Many adult adoptees who came in to see me for psychotherapy were completely unprepared for young adulthood. You might be thinking, of course that makes sense. After all, they came in because they’re struggling with life.
Or, perhaps you’re thinking, this isn’t an adoption issue. Young adulthood is the new adolescence, right?
Yes, and no.
Then I started to see a few more things. I saw that many adoptive parents were basing their mindset, their decisions, judgment calls with their teen on the guidance and advice they received from their agency, therapist, friends, etc. And, that guidance was centered around a few key themes – safety, security, love and belonging, trust, etc. What I was seeing was that when adoptive parents tried to respond in the same way that they had been for years, it no longer provided the comfort, reassurance and connection that it might have before. Now, it seemed to make things worse.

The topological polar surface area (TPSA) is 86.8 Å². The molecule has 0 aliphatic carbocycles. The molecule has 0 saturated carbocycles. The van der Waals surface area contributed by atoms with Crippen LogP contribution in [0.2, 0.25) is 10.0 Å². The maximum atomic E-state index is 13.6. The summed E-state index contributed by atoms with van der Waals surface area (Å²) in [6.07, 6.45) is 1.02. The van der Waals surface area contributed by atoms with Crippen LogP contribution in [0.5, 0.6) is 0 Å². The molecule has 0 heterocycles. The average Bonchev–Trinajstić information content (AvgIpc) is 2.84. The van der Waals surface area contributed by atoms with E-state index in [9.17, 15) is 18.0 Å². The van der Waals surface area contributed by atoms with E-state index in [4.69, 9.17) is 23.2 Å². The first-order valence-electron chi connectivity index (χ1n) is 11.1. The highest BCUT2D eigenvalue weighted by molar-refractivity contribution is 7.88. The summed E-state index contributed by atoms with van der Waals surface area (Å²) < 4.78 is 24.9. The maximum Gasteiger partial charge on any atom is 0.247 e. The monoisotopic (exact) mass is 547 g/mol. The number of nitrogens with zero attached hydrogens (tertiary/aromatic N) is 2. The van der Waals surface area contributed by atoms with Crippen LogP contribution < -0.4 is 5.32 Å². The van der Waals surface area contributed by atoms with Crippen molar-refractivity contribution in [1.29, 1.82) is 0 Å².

Then, it came to light via research that adoptees (ages 11-22) are four times more likely to attempt suicide.
Regardless of your feelings about adoption, it’s a vulnerable position to be in to differ from the mainstream in some way. But, what does this mean for adoptive parents? What does your adopted teen need from you?